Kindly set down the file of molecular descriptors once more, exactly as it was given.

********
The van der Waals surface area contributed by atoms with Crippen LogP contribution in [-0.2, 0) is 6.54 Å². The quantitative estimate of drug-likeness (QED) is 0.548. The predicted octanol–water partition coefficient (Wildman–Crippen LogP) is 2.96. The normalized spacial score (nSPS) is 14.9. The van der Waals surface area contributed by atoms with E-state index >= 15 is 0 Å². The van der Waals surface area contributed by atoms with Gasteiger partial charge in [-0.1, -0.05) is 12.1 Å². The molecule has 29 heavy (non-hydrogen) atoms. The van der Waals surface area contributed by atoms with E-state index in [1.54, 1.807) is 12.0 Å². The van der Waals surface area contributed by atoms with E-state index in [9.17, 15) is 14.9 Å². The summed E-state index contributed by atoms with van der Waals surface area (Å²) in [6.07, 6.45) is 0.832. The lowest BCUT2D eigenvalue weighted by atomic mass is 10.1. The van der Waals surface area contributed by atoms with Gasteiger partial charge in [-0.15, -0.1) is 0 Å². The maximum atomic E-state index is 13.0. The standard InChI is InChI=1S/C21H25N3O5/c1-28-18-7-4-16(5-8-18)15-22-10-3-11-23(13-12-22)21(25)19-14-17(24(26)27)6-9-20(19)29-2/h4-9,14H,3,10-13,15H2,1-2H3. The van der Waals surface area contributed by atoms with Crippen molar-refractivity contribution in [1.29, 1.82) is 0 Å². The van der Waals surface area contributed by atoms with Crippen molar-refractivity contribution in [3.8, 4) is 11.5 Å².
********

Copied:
The van der Waals surface area contributed by atoms with Crippen LogP contribution in [-0.2, 0) is 6.54 Å². The quantitative estimate of drug-likeness (QED) is 0.548. The predicted octanol–water partition coefficient (Wildman–Crippen LogP) is 2.96. The normalized spacial score (nSPS) is 14.9. The van der Waals surface area contributed by atoms with E-state index >= 15 is 0 Å². The van der Waals surface area contributed by atoms with Gasteiger partial charge in [-0.1, -0.05) is 12.1 Å². The molecule has 29 heavy (non-hydrogen) atoms. The van der Waals surface area contributed by atoms with E-state index in [1.54, 1.807) is 12.0 Å². The van der Waals surface area contributed by atoms with E-state index in [9.17, 15) is 14.9 Å². The summed E-state index contributed by atoms with van der Waals surface area (Å²) in [6.07, 6.45) is 0.832. The lowest BCUT2D eigenvalue weighted by atomic mass is 10.1. The van der Waals surface area contributed by atoms with Gasteiger partial charge in [-0.15, -0.1) is 0 Å². The maximum atomic E-state index is 13.0. The standard InChI is InChI=1S/C21H25N3O5/c1-28-18-7-4-16(5-8-18)15-22-10-3-11-23(13-12-22)21(25)19-14-17(24(26)27)6-9-20(19)29-2/h4-9,14H,3,10-13,15H2,1-2H3. The van der Waals surface area contributed by atoms with Crippen molar-refractivity contribution in [1.29, 1.82) is 0 Å². The van der Waals surface area contributed by atoms with Crippen molar-refractivity contribution in [3.8, 4) is 11.5 Å².